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No, usually it's just too expensive to pull large data sets like that, so you only do it if you know the person who requested it has the capability of making sense of it.  Few do, since it requires a lot of IT as and finance skills and specialized equipment to analyze large financial data sets. The risk is that someone will look at it and come to the wrong conclusions because they don't know what the data mean.  That said, however, the better purveyors of things like mortgage backed securities, such as GMAC,  did provide useful, detailed data for public inspection accessible by website on each security.  It may have made their securities more valuable in the marketplace, but those securities went bust just like everyone else's, so it wasn't lack of underlying data that kept rating agencies in the dark -- they were selling these things as "sub" prime and "alternate" prime securities after all -- completely open about the fact that these things were backed by junk.  The AAA ratings came from the way bond tranches were organized and insured so that even if things went bad, some investors would still get paid before others (and mostly still are) so that their risk was minimal.  More underlying data about the loans could have added nothing to a rating agencies' judgment, since the rating has almost nothing to do with underlying data about individual loans.
by santiago on Tue Apr 27th, 2010 at 10:26:13 AM EST
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If you're unable to conduct an independent risk assessment because the piece of paper is too complicated, then you do not buy the piece of paper.

If you're an institutional investor then you should have that capability, unless the security in question is excessively complicated (in which case you don't want to buy it). If you're not an institutional investor, then you shouldn't be playing in the capital markets with money you can't afford to lose.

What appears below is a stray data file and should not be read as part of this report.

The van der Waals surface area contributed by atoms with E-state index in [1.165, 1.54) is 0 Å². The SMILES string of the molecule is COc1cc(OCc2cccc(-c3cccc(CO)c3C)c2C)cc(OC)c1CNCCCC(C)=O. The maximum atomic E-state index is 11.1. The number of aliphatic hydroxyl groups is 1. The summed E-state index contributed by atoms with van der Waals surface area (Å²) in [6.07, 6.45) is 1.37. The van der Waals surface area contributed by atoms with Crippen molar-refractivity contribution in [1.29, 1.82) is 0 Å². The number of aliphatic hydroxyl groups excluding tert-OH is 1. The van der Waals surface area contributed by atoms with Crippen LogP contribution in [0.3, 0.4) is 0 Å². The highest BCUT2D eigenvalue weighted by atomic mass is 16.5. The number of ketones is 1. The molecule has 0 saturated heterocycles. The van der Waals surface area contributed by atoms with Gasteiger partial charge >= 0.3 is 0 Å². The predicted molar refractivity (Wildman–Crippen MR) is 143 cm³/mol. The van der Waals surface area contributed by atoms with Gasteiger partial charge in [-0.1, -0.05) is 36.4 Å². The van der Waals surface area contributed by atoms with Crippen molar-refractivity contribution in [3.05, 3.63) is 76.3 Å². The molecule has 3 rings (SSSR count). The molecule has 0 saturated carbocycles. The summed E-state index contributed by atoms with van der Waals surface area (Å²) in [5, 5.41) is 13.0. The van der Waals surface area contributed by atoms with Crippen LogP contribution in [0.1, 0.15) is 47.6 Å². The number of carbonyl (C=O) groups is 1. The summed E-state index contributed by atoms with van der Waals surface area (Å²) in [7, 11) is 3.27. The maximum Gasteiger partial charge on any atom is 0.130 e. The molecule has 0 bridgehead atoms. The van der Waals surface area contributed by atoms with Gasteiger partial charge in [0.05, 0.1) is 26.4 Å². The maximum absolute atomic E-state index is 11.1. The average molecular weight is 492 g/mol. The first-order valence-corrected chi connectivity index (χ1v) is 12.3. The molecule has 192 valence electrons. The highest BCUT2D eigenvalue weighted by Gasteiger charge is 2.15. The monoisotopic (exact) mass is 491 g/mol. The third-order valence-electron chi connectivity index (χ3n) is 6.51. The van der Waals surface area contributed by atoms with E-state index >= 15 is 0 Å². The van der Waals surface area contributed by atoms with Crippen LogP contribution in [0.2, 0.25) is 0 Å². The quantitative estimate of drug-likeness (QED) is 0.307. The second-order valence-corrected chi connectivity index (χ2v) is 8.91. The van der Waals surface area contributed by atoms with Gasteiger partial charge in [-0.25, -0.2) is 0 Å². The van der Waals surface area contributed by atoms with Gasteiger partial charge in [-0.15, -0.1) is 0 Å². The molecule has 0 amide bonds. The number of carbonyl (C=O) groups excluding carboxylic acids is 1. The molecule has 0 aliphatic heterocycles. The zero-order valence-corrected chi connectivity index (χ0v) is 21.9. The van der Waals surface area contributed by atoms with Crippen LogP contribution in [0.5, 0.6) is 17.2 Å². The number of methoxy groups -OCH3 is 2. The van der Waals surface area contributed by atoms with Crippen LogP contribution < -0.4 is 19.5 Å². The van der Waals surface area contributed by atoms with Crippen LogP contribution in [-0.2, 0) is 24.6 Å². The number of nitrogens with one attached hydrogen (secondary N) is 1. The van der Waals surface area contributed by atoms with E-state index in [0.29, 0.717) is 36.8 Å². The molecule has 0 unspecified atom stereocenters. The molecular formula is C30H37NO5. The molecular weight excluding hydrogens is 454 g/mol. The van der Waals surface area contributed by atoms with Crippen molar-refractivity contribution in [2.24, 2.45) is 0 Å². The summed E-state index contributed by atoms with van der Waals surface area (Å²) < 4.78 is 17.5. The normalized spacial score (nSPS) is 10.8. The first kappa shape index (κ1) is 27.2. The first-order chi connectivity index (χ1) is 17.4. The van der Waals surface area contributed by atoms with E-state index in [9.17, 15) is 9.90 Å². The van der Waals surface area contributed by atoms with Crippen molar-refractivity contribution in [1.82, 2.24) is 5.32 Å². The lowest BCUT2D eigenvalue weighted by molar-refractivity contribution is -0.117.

- Jake

Friends come and go. Enemies accumulate.

by JakeS (JangoSierra 'at' gmail 'dot' com) on Tue Apr 27th, 2010 at 10:32:02 AM EST
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Rating agencies like S&P don't buy anything and their ratings have almost nothing to do with checking underlying data on securities.  They just set the odds based on reported information.  Institutional investors, on the other hand, should have the capability of analyzing the data before they buy anything, and most did.  But it still didn't save them from getting burned because lack of data wasn't the problem.  It was their beliefs and models about how the world worked that were wrong.
by santiago on Tue Apr 27th, 2010 at 10:43:57 AM EST
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Institutional investors, on the other hand, should have the capability of analyzing the data before they buy anything, and most did.

Did have the capability, or did use the capability?

- Jake

Friends come and go. Enemies accumulate.

by JakeS (JangoSierra 'at' gmail 'dot' com) on Tue Apr 27th, 2010 at 01:13:56 PM EST
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You can drag a horse to water ...
by santiago on Tue Apr 27th, 2010 at 03:41:45 PM EST
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